January 1, 2011


Aurora is "done". All intended features and all 15 levels have been implemented. The word gets scare quotes, however, because I keep playing and finding little things to tweak. The highlights around the suns have gotten reworked. The mouse wheel zooming has been made smoother. The behavior of the stars on the menu has been tweaked (and tweaked, and tweaked).

Every time I play I find something new that I want to change, but I don't think that's a negative. I really enjoy what I've created, and I'm satisfied more and more with every change. I don't think everyone will like what I've made, but I'm pretty confident for the first time that my game is objectively good, if such a thing exists.

One out-of-the-ordinary major feature I added is a "speed mode", in which the suns create units four times faster and the units themselves move over ten times faster. The slow pace of Aurora was a core part of the original artistic intent, but once the fundamentals of the game have been mastered at a slow pace, that slowness turns into sluggishness and only serves as a barrier to gameplay. The speed mode gets unlocked after the player wins 10 levels, so the slow part is unavoidable. Also, the game records and reports the record victory times when speed mode is activated. It ends up adding a lot of longer-term value to the game, I think.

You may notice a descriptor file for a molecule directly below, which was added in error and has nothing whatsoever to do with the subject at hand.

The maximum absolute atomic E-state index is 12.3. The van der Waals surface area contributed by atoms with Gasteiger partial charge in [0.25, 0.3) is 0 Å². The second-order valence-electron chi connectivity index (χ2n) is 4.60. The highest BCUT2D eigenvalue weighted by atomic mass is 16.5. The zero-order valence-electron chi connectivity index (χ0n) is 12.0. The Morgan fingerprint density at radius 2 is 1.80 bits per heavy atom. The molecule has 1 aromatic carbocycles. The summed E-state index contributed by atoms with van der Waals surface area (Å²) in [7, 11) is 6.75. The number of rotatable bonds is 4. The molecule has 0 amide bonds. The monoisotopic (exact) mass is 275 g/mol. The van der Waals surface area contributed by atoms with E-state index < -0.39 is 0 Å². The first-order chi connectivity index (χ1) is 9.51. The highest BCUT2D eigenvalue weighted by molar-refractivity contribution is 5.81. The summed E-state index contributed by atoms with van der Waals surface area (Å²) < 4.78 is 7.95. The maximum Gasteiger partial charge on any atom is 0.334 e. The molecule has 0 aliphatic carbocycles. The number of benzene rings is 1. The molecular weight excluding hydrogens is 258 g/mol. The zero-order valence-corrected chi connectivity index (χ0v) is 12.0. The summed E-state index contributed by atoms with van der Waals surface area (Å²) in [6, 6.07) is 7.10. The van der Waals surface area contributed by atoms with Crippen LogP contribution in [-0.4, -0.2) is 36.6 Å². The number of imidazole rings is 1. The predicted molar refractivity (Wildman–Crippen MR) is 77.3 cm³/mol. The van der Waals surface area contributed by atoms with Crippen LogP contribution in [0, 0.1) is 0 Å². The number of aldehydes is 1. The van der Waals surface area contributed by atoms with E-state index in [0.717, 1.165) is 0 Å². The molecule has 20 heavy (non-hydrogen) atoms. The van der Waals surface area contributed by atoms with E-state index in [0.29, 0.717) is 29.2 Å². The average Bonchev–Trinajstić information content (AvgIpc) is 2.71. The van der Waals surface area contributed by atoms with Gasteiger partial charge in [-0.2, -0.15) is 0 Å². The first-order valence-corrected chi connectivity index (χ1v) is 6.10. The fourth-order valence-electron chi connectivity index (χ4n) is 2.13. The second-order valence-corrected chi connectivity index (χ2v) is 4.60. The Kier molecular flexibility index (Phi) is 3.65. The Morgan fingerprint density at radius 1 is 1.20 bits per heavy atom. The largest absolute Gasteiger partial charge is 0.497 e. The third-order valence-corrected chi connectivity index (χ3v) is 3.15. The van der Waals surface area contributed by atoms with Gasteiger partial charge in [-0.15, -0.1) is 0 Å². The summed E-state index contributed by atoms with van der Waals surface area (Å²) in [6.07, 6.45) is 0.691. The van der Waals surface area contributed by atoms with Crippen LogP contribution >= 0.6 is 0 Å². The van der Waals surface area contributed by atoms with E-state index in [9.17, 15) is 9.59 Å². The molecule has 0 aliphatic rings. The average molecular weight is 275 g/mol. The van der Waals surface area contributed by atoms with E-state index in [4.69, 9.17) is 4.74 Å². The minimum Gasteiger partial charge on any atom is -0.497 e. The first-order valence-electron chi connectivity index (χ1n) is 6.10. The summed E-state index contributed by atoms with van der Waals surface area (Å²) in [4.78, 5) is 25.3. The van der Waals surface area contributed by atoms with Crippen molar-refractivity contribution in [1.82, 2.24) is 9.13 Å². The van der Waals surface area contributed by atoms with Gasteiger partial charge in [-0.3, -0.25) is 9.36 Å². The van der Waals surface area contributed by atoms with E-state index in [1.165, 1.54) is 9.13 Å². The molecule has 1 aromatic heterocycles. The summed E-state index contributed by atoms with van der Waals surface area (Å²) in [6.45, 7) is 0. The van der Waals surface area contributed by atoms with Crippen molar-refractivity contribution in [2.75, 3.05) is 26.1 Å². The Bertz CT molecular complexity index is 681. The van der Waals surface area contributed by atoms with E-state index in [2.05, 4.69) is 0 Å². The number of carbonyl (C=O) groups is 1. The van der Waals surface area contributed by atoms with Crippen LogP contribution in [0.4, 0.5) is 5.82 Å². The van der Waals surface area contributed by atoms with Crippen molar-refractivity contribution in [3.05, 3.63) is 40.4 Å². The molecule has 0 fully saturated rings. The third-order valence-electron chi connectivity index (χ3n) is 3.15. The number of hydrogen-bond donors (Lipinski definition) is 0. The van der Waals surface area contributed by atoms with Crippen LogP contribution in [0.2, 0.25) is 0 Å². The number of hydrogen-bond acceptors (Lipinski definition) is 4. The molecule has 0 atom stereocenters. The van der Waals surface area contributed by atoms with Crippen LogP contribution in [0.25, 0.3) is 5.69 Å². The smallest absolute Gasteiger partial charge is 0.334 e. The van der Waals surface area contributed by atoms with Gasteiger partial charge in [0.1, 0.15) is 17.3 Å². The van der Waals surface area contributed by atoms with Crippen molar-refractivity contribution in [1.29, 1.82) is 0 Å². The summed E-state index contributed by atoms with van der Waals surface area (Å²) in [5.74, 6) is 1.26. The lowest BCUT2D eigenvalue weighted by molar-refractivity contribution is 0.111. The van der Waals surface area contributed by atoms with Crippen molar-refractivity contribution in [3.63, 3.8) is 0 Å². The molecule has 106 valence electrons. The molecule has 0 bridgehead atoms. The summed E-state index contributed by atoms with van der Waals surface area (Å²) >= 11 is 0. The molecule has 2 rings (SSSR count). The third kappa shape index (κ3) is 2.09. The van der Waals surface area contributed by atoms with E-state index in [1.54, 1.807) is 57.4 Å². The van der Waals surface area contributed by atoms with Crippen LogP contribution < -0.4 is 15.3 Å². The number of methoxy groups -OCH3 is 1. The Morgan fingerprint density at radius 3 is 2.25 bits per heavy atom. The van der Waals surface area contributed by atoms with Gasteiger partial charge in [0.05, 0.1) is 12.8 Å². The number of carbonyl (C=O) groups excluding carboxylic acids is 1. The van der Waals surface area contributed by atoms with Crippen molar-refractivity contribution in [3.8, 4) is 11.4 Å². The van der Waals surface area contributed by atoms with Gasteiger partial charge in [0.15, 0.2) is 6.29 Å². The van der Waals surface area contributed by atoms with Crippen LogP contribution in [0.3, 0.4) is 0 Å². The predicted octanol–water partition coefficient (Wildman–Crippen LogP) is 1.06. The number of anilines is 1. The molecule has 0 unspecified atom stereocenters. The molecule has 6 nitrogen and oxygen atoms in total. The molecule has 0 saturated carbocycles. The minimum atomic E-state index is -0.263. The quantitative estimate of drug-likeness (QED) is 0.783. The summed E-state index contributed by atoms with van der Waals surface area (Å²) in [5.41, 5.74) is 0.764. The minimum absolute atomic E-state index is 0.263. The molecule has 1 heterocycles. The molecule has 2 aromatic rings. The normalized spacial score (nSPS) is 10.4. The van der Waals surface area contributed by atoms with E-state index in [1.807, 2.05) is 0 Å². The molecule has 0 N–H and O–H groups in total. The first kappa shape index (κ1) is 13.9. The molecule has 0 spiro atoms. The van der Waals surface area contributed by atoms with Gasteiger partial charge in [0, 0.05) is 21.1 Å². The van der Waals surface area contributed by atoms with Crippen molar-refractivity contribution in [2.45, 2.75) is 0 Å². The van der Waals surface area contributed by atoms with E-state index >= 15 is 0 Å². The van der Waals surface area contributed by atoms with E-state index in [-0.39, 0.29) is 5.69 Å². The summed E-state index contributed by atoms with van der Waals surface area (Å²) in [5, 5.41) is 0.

I've already drafted a website for Aurora, though it undoubtedly needs work. The next step is to craft a good installer for the game (no trivial task). Then, I need to make a kickass (or, at least, not-embarrassing) trailer video to advertise the game. Then, I plan to enlist a bunch of help for beta testing. If it's installing and running well on the vast majority of systems, I launch. The current release plan is to give away the game and hope to make money later. Call it the dot-com approach.

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